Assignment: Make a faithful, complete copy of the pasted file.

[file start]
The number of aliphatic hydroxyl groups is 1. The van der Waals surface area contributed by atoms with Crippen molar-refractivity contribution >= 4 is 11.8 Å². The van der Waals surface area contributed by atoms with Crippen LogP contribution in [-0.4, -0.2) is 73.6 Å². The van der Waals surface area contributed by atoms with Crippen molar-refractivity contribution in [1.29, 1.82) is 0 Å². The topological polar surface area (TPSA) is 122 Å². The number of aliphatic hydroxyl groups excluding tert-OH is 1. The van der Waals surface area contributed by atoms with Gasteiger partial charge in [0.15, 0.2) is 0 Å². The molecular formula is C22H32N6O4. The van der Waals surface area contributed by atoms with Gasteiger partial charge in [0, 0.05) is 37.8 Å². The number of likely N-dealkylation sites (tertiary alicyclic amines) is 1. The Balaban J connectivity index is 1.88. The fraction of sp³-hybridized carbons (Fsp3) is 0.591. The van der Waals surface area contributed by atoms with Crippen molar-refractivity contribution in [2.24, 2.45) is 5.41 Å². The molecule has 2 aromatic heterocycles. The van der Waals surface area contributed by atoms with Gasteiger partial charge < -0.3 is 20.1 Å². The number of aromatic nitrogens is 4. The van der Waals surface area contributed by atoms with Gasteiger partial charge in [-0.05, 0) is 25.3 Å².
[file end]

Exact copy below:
The number of aliphatic hydroxyl groups is 1. The van der Waals surface area contributed by atoms with Crippen molar-refractivity contribution >= 4 is 11.8 Å². The van der Waals surface area contributed by atoms with Crippen LogP contribution in [-0.4, -0.2) is 73.6 Å². The van der Waals surface area contributed by atoms with Crippen molar-refractivity contribution in [1.29, 1.82) is 0 Å². The topological polar surface area (TPSA) is 122 Å². The number of aliphatic hydroxyl groups excluding tert-OH is 1. The van der Waals surface area contributed by atoms with Gasteiger partial charge in [0.15, 0.2) is 0 Å². The molecular formula is C22H32N6O4. The van der Waals surface area contributed by atoms with Gasteiger partial charge in [0, 0.05) is 37.8 Å². The number of likely N-dealkylation sites (tertiary alicyclic amines) is 1. The Balaban J connectivity index is 1.88. The fraction of sp³-hybridized carbons (Fsp3) is 0.591. The van der Waals surface area contributed by atoms with Crippen molar-refractivity contribution in [2.24, 2.45) is 5.41 Å². The molecule has 2 aromatic heterocycles. The van der Waals surface area contributed by atoms with Gasteiger partial charge < -0.3 is 20.1 Å². The number of aromatic nitrogens is 4. The van der Waals surface area contributed by atoms with Gasteiger partial charge in [-0.05, 0) is 25.3 Å².